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Published with permission from Alternet.

Amid unison cries of “Lock her up!”, the Republican Party tonight attempted a witch-burning of Hillary Clinton, the Democratic rival to Donald J. Trump, the GOP’s presidential nominee. Neurosurgeon Ben Carson, whom Trump defeated in the primaries, event went so far as to link Clinton with Lucifer by means of a novel form of guilt by association — through the dedication in a book. And everyone knows the first order of witchery is consorting with the devil.

The book is Saul Alinsky’s Rules for Radicals, in which, with a twinkle in his eye, the famed organizer acknowledged Lucifer as the first radical. (Alinsky did not, as Carson said, dedicate his book to Lucifer; it is dedicated to someone named Irene.) Hillary Clinton wrote her undergraduate thesis on Alinsky, and in the course of doing so, exchanged correspondence with him.

Much of the night was devoted to the demonization of Clinton. Of all people, New Jersey Governor Chris Christie was chosen to make the case “as a former federal prosecutor” for why the Democratic presumptive nominee is guilty of crimes and shenanigans. This, just days after Christie’s own close confidante, David Samson, pled guilty before a federal judge to one count of bribery for, as Salon’s Robert Hennelly put it, “shaking down United Airlines in his role as chairman of the Port Authority of New York & New Jersey, a position to which Christie appointed him.” Not to mention the indictments of Christie’s aides in the Bridgegate scandal.

It all went according to the script laid out by Trump advisor and longtime Republican dirty-trickster Roger Stone, who yesterday told a rally he co-hosted with conspiracy theorist and radio host Alex Jones that the game for any successful political campaign is to first qualify one’s own candidate, and then disqualify one’s opponent. Jones, a vocal Trump supporter, has been tasked with painting Clinton as a criminal, a role he’s taken up with gusto.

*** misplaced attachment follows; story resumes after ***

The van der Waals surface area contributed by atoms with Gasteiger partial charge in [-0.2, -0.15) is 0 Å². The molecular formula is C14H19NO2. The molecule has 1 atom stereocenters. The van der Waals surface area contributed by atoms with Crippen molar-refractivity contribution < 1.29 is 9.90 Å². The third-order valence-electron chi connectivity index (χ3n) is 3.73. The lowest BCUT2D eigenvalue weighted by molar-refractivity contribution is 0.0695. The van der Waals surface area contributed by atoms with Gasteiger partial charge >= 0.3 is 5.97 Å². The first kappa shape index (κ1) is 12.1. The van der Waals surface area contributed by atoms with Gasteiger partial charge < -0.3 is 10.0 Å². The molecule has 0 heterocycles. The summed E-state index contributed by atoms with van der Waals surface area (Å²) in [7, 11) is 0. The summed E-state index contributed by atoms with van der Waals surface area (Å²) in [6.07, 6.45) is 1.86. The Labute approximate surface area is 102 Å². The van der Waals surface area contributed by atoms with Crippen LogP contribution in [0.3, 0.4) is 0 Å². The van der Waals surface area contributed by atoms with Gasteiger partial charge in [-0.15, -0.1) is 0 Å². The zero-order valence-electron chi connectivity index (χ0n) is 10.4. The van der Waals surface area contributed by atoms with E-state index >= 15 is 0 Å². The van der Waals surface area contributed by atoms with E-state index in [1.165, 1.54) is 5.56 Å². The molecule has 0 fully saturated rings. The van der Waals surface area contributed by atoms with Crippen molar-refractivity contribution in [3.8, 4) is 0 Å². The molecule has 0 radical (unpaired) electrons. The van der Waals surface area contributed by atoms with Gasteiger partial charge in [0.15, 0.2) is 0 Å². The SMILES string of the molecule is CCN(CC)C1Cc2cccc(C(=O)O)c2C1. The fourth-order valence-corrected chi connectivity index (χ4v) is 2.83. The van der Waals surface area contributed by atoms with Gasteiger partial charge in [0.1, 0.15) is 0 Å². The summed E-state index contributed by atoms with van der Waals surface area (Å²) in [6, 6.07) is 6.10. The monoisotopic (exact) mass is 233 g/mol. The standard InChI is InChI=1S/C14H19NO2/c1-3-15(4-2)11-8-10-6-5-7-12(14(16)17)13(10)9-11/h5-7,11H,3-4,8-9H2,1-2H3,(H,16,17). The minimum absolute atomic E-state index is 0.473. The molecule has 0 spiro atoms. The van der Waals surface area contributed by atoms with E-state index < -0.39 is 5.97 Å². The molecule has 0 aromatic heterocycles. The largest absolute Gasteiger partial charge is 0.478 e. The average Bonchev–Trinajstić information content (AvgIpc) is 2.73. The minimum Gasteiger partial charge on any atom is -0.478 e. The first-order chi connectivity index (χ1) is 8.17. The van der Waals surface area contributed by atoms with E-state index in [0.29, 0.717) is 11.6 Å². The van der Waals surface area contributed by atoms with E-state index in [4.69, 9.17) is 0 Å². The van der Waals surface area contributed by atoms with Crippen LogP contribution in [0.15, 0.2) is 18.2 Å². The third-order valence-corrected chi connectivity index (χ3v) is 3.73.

For a less frothing-at-the-mouth spin on the theme, Christie constructed his speech as a legal indictment, prompting the crowd to shout “Guilty!” at various points in the litany of purported wrongdoings — ranging from Clinton’s use of a private email server for correspondence with her staff during her tenure as secretary of state to her conduct of foreign policy. He even laid the abduction of Nigerian schoolgirls by Boko Haram fighters at Clinton’s feet, insinuating that she wanted it to happen. It was clearly a witch trial.

“You tonight [are] sitting as a jury of her peers in this hall and in your living rooms around our nation,” he said. When early in his speech, the crowd appeared to spontaneously launch into the “Lock her up!” chant, Christie said, “Give me a few more minutes; we will get there.”

If you’ve ever been to a sporting event, you know that when tens of thousands of people in an arena chant in union, that corporate conduct of energy is fearsome.

Walking around the streets of Cleveland, it’s hard to miss the gendered nature of the contempt shown for Clinton, what with the tee shirts for sale that read “TRUMP THAT BITCH,” or the frequent references to Trump’s cojones.

The witch burnings that erupted periodically throughout Europe and in North America across three centuries were a church-sanctioned attempt to put down the power of female healers as the male leaders of Christianity sought to consolidate their power, ostensibly in the service of a single male deity. In God’s Own Party, the operatives behind Trump understand the power of that old, historical reflex.

If it summons the sort of energy that borders on violence, then so be it. Whatever it takes to put their man on top. That’s balls for you.

 

Photo: Former Republican U.S. presidential candidate Dr. Ben Carson speaks during the second day of the Republican National Convention in Cleveland, Ohio, U.S. July 19, 2016. REUTERS/Mike Segar

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Danziger Draws

Jeff Danziger lives in New York City. He is represented by CWS Syndicate and the Washington Post Writers Group. He is the recipient of the Herblock Prize and the Thomas Nast (Landau) Prize. He served in the US Army in Vietnam and was awarded the Bronze Star and the Air Medal. He has published eleven books of cartoons and one novel. Visit him at DanzigerCartoons.

Photo by Steve Rhodes is licensed under CC BY-NC-SA 2.0

Reprinted with permission from Media Matters

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